Fund Your First Home Purchase

Last Updated: May 8th 2023


The government of Canada introduced legislation that went live April 1st of this year. The new financial account is designed to provide some relief for would-be first time home buyers. The First Home Savings Account has unique features to help qualified Canadians save for their first home.

Why is this change being made?

The FHSA essentially takes the best of both worlds from a Registered Retirement Savings Plan (RRSP) and Tax-Free Savings Account (TFSA). Like a RSP, there is a tax deduction you can use to lower your taxable income for your contributions. Qualifying withdrawals to purchase your first home would be non-taxable similar to a TFSA and the funds do not need to be paid back, which is a major difference from the RSP Home Buyers’ Plan.

Who Qualifies?

A qualifying individual is considered a first-time home buyer if they (and/or their spouse or common law partner) have not owned a home in the same calendar year of opening the FHSA account or in the previous four years prior to the FHSA account opening. Additionally, the person must meet these conditions:

  • At least 18 years old
  • A Canadian resident
  • A first-time home buyer
  • Must be to purchase a primary residence and not investment property.


There is a lifetime contribution limit of $40,000, and an annual contribution limit of $8,000 in any year, including 2023. As is the case with RSPs and TFSAs, you can hold multiple FHSAs but the cumulative total cannot be exceeded. If you do over contribute, generally you have to pay a tax of 1% per month on the amount exceeded in that month. You will continue to pay the monthly 1% tax until the excess FHSA amount is eliminated.

Your excess FHSA amount will be reduced or eliminated by your new FHSA participation room (on January 1 of the following year), or by taking out the overcontribution from your FHSAs. Another page from the TFSA and RSP playbook is carry forward room. You can carry forward any unused FHSA contribution room from the prior years up to a maximum of $8,000 (subject to your lifetime contribution limit of $40,000). This means that if you contribute less than $8,000 in a particular year, you may contribute the unused amount in a subsequent year in addition to the $8,000 annual contribution limit for as long as you have the account.

For example, if you contribute $7,000 to your FHSA this year, you would be allowed to contribute $9,000 next year ($8,000 plus the remaining $1,000 from the previous year). Unlike RRSPs, contributions made within the first 60 days of a calendar year cannot be attributed to the previous tax year. FHSA contributions can be claimed as a deduction against all sources of taxable income.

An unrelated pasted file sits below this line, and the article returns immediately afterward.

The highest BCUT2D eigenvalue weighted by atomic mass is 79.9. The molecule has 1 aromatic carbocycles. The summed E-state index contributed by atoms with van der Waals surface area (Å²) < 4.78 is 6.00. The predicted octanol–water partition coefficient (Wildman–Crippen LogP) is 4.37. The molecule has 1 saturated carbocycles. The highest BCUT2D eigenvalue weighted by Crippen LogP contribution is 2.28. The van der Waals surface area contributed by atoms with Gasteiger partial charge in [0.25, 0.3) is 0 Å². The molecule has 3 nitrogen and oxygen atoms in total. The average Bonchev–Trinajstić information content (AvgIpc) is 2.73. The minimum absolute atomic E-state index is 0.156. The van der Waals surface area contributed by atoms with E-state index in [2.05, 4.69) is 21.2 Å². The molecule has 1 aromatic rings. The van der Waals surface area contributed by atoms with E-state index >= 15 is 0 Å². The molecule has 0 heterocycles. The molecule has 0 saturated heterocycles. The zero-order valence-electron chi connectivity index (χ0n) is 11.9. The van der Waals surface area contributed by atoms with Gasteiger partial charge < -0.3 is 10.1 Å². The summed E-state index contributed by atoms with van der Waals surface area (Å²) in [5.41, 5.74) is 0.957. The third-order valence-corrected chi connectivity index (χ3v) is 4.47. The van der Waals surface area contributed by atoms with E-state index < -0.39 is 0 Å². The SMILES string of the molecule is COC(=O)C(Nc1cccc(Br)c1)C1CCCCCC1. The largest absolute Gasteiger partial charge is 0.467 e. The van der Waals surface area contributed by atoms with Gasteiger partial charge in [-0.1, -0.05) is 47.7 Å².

Qualifying withdrawals to buy a home are not taxable as long as you are a first-time home buyer when you make the withdrawal. There is an exception to allow individuals to make qualifying withdrawals within 30 days of moving into a qualifying home. A contract must be in place to buy or build a qualifying home before October 1 of the year following the year of withdrawal. For example, if you withdraw in 2025, you must buy or build your house by October 1st 2026.

You must intend to occupy the home as a principal place of residence within one year after buying or building it. For a property to qualify it must be a housing unit located in Canada. Any funds left over after making a qualifying withdrawal can be redirected to your RRSP or a Registered Retirement Income Fund (RRIF), without a penalty and is considered tax deferred, as long as you transfer the remaining funds by December 31 of the following year you withdrew, since the plan stops being an FHSA at that time.

Transfers do not reduce or limit your available RRSP room. If you withdraw FHSA savings as a non-qualifying withdrawal, you must include the amount as income for the year of the withdrawal and tax will be withheld similar to a RRSP. Unlike a TFSA, withdrawals and transfers cannot be added into FHSA contribution limits the following year.

What can you invest in?

The same things you can and cannot invest in with a TFSA or RSP applies to your FHSA. Cash, Guaranteed Investment Certificates (GICs), stocks, options, bonds, ETFs are all approved. Art and other collectibles, commodities, NFTs, crypto, are all a no go. Please note this is not an exhaustive list so consult with a financial professional before making an investment in your FHSA.

Last Points

You are allowed to use both your First Home Savings Account as well as make a withdrawal from your RRSP under the Home Buyer’s Plan to purchase a qualifying home. Keep in mind that with a HBP withdrawal, you’ll have to repay any funds you withdraw from your RRSP. There is no repayment requirement for withdrawals from an FHSA.

The FHSA must be closed by December 31 of the year you turn age 71, by December 31 of the 15th anniversary of first opening the account if the funds have not been used to purchase a qualifying home, or by December 31 of the year follow

ing the year of the qualifying withdrawal

A FHSA is a great account to tax efficiently save for one of the most exciting purchases you’ll ever make. If you want to learn other ways to maximize tax strategy, check out our Taxes page for more information.